Tuesday, May 13, 2008

Tet Offensive (1968): Weigel pt. 3

From George Weigel's provocative essay in First Things on "six moments" from the 1960s that continue to have tremendous impact on today's politics and society.

The American war in Vietnam spanned the entire decade of the Sixties. The American war over Vietnam continues to this day, as President Bush found out last fall when he used the Vietnam analogy to warn against the likely consequences of a precipitous U.S. withdrawal from Iraq....

To judge by the bludgeoning the president took, you’d have thought he committed blasphemy. Which, in a sense, he had—for if there is any conviction on the left today that resembles the most stringent interpretation of biblical inerrancy among certain Protestant fundamentalists, it’s the left’s commitment to its narrative about Vietnam.

That narrative, according to historian Arthur Herman, rests on four theses.

The first holds that an America obsessed with communism blundered mindlessly into an internal Vietnamese struggle in which no vital American interest was at stake. That obsession led the United States to fight a war against an indigenously supported native guerrilla movement for which the U.S. military was unprepared (the second thesis); so American forces resorted to barbaric tactics and then lied to the American people about them.

According to the third thesis in the canonical narrative, a losing struggle in the fetid jungles of Vietnam destroyed American troop morale and discipline; this disintegration led to rampant drug abuse, the murder of unpopular officers, atrocities like the My Lai murders, and a generation of physically and psychologically scarred veterans. Finally, in the fourth thesis of the left, America’s failure led to desirable effects, such as the reunification of Vietnam; and if atrocities happened after the communist takeover of South Vietnam and Cambodia, well, those atrocities were triggered by our meddling in affairs that were none of our business.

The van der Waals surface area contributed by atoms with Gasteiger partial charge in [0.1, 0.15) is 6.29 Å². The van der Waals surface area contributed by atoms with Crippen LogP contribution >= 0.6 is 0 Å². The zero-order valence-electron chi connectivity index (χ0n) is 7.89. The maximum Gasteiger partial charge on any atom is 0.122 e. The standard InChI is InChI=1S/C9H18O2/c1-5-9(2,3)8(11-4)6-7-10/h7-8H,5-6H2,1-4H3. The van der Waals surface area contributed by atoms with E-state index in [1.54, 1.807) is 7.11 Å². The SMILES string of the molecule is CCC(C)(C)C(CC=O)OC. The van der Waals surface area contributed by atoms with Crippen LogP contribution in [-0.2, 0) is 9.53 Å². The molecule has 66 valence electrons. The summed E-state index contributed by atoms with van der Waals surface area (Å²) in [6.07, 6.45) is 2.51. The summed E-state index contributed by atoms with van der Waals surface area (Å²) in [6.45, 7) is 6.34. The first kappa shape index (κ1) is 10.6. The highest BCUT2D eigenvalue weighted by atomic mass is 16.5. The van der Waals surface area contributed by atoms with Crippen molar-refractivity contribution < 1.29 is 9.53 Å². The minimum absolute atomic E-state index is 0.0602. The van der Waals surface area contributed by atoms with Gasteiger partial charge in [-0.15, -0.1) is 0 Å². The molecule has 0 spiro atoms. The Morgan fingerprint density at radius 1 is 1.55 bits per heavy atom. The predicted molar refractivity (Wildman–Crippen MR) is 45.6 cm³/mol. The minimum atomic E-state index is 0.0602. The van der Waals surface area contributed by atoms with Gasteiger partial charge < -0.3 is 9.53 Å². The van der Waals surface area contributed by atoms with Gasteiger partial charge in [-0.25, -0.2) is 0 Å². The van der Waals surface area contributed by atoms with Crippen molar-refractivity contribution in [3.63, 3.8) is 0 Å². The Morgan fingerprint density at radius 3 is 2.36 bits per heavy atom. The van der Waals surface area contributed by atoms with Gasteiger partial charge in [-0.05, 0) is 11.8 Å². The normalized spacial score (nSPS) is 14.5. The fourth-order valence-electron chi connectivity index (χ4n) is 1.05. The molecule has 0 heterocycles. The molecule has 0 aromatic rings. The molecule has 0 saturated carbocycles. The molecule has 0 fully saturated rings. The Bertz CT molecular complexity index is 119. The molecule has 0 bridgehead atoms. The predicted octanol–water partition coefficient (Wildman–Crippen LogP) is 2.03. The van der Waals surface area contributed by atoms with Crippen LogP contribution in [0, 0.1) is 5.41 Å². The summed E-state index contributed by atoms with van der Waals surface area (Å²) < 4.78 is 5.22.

The Vietnam fundamentalists of the left have a serious problem, however, for the last decade’s worth of work by historians using primary-source materials from former Vietcong and North Vietnamese figures suggests that each of these four theses is wrong....

The Tet Offensive of January 1968 was the point at which the liberal canonical account of America’s Vietnam, which was already shaping American journalism, began to have a marked impact on policy. Lyndon Johnson, taking Walter Cronkite’s misreporting of Tet seriously, lost heart; the Democratic party largely abandoned the war that John F. Kennedy had begun; public opinion, shaped by what now appears to have been some of the worst reporting of the television age, turned decisively against the war. Today, no responsible historian considers Tet anything other than a colossal military defeat for North Vietnam and the end of the Vietcong as a major force in the struggle for Vietnam’s future....

The point is that the canonical narrative continues to distort the worldview of many of those charged with responsibility for our national security....here is a question for...anyone seeking the awesome burden and responsibility of the American presidency at this moment in history: With whom do you stand on the question of Vietnam and its relationship to our global responsibilities today? Do you stand with the fundamentalists, impervious to evidence? Or would the new, evidence-based historical-critical approach to understanding America’s war in Vietnam shape your thinking about American responsibilities in the ­twenty-first-century world?


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